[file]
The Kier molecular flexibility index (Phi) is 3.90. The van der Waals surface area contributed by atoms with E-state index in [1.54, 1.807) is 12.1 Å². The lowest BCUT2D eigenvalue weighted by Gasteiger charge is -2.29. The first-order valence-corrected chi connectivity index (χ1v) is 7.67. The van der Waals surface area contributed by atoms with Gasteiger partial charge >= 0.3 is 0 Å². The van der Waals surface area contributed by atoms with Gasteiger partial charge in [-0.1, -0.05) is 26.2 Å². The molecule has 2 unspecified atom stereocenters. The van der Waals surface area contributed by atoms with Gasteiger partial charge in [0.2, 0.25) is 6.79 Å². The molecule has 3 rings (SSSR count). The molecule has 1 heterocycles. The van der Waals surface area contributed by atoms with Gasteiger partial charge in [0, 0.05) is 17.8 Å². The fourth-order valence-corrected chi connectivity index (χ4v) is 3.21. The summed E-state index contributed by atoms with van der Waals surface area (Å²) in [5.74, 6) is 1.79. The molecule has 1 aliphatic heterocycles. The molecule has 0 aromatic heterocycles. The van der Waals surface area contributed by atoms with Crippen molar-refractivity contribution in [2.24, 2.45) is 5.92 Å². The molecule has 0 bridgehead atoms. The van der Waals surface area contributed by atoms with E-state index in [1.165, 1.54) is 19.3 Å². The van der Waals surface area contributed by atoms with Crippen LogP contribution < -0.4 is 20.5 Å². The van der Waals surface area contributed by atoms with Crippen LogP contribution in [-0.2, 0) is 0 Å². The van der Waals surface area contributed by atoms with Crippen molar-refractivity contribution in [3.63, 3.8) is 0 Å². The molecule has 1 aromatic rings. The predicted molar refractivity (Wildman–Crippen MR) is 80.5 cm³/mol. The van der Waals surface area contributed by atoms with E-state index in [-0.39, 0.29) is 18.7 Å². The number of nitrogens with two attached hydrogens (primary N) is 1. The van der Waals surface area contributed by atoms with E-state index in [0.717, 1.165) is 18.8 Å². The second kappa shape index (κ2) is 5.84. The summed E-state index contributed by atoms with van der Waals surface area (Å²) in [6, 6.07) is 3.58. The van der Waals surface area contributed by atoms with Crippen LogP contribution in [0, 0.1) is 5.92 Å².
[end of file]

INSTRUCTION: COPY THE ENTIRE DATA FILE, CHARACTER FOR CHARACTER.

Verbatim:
The Kier molecular flexibility index (Phi) is 3.90. The van der Waals surface area contributed by atoms with E-state index in [1.54, 1.807) is 12.1 Å². The lowest BCUT2D eigenvalue weighted by Gasteiger charge is -2.29. The first-order valence-corrected chi connectivity index (χ1v) is 7.67. The van der Waals surface area contributed by atoms with Gasteiger partial charge >= 0.3 is 0 Å². The van der Waals surface area contributed by atoms with Gasteiger partial charge in [-0.1, -0.05) is 26.2 Å². The molecule has 2 unspecified atom stereocenters. The van der Waals surface area contributed by atoms with Gasteiger partial charge in [0.2, 0.25) is 6.79 Å². The molecule has 3 rings (SSSR count). The molecule has 1 heterocycles. The van der Waals surface area contributed by atoms with Gasteiger partial charge in [0, 0.05) is 17.8 Å². The fourth-order valence-corrected chi connectivity index (χ4v) is 3.21. The summed E-state index contributed by atoms with van der Waals surface area (Å²) in [5.74, 6) is 1.79. The molecule has 1 aliphatic heterocycles. The molecule has 0 aromatic heterocycles. The van der Waals surface area contributed by atoms with Crippen molar-refractivity contribution in [2.24, 2.45) is 5.92 Å². The molecule has 0 bridgehead atoms. The van der Waals surface area contributed by atoms with E-state index in [1.165, 1.54) is 19.3 Å². The van der Waals surface area contributed by atoms with Crippen LogP contribution < -0.4 is 20.5 Å². The van der Waals surface area contributed by atoms with Crippen LogP contribution in [-0.2, 0) is 0 Å². The van der Waals surface area contributed by atoms with Crippen molar-refractivity contribution in [3.63, 3.8) is 0 Å². The molecule has 1 aromatic rings. The predicted molar refractivity (Wildman–Crippen MR) is 80.5 cm³/mol. The van der Waals surface area contributed by atoms with E-state index in [-0.39, 0.29) is 18.7 Å². The number of nitrogens with two attached hydrogens (primary N) is 1. The van der Waals surface area contributed by atoms with E-state index in [0.717, 1.165) is 18.8 Å². The second kappa shape index (κ2) is 5.84. The summed E-state index contributed by atoms with van der Waals surface area (Å²) in [6, 6.07) is 3.58. The van der Waals surface area contributed by atoms with Crippen LogP contribution in [0, 0.1) is 5.92 Å².